# The "switch" statement

Domains:

A switch statement can replace multiple if checks.

It gives a more descriptive way to compare a value with multiple variants.

## The syntax

The switch has one or more case blocks and an optional default.

It looks like this:

switch(x) {
case 'value1':  // if (x === 'value1')
...
[break]

case 'value2':  // if (x === 'value2')
...
[break]

default:
...
[break]
}

• The value of x is checked for a strict equality to the value from the first case (that is, value1) then to the second (value2) and so on.
• If the equality is found, switch starts to execute the code starting from the corresponding case, until the nearest break (or until the end of switch).
• If no case is matched then the default code is executed (if it exists).

## An example

An example of switch (the executed code is highlighted):

let a = 2 + 2;

switch (a) {
case 3:
break;
*!*
case 4:
break;
*/!*
case 5:
break;
default:
alert( "I don't know such values" );
}


Here the switch starts to compare a from the first case variant that is 3. The match fails.

Then 4. That's a match, so the execution starts from case 4 until the nearest break.

If there is no break then the execution continues with the next case without any checks.

An example without break:

let a = 2 + 2;

switch (a) {
case 3:
*!*
case 4:
case 5:
default:
alert( "I don't know such values" );
*/!*
}


In the example above we'll see sequential execution of three alerts:

alert( 'Exactly!' );
alert( "I don't know such values" );


### Any expression can be a switch/case argument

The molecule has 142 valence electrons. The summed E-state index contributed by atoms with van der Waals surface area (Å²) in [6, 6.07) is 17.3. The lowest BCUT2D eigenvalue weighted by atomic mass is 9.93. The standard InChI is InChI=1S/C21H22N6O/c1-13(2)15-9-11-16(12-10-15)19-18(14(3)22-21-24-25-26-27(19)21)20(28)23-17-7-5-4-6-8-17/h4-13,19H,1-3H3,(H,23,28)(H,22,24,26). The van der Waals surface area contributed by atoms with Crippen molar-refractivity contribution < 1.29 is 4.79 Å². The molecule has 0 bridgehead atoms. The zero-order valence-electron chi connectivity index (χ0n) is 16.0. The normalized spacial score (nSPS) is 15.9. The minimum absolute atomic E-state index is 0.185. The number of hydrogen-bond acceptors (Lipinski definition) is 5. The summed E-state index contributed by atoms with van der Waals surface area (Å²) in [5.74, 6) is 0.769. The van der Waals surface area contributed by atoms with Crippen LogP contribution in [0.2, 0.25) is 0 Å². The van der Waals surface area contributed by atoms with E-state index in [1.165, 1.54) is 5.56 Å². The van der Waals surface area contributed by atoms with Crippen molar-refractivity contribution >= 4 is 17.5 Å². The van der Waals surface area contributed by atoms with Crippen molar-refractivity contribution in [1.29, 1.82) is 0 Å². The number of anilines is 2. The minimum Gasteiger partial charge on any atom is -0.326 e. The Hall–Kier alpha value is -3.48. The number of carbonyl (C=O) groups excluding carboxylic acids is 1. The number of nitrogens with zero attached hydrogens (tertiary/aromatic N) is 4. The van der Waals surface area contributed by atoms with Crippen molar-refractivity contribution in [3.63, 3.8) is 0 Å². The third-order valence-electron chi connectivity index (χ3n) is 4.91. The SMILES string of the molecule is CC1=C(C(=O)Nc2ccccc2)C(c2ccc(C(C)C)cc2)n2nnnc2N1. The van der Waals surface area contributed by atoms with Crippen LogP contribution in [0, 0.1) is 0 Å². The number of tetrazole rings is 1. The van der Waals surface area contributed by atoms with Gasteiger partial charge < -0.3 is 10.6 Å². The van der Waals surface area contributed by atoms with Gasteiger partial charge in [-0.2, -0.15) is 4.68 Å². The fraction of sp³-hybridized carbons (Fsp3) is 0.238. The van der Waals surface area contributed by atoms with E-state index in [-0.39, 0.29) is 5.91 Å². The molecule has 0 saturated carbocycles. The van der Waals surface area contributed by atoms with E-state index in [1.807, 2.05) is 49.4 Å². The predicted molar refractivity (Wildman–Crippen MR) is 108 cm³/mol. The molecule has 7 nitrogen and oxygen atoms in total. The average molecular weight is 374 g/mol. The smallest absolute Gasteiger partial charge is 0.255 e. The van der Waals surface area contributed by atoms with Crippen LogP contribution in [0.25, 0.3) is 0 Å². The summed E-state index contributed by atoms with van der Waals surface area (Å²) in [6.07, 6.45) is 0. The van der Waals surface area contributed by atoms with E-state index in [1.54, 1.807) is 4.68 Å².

Both switch and case allow arbitrary expressions.

For example:

let a = "1";
let b = 0;

switch (+a) {
*!*
case b + 1:
alert("this runs, because +a is 1, exactly equals b+1");
break;
*/!*

default:
}


Here +a gives 1, that's compared with b + 1 in case, and the corresponding code is executed.

## Grouping of "case"

Several variants of case which share the same code can be grouped.

For example, if we want the same code to run for case 3 and case 5:

let a = 2 + 2;

switch (a) {
case 4:
break;

*!*
case 3:                    // (*) grouped two cases
case 5:
alert("Why don't you take a math class?");
break;
*/!*

default:
}

Now both 3 and 5 show the same message.

The ability to "group" cases is a side-effect of how switch/case works without break. Here the execution of case 3 starts from the line (*) and goes through case 5, because there's no break.

## Type matters

Let's emphasize that the equality check is always strict. The values must be of the same type to match.

For example, let's consider the code:

let arg = prompt("Enter a value?")
switch (arg) {
case '0':
case '1':
break;

case '2':
break;

case 3:
break;
default:
}

1. For 0, 1, the first alert runs.
2. For 2 the second alert runs.
3. But for 3, the result of the prompt is a string "3", which is not strictly equal === to the number 3. So we've got a dead code in case 3! The default variant will execute.

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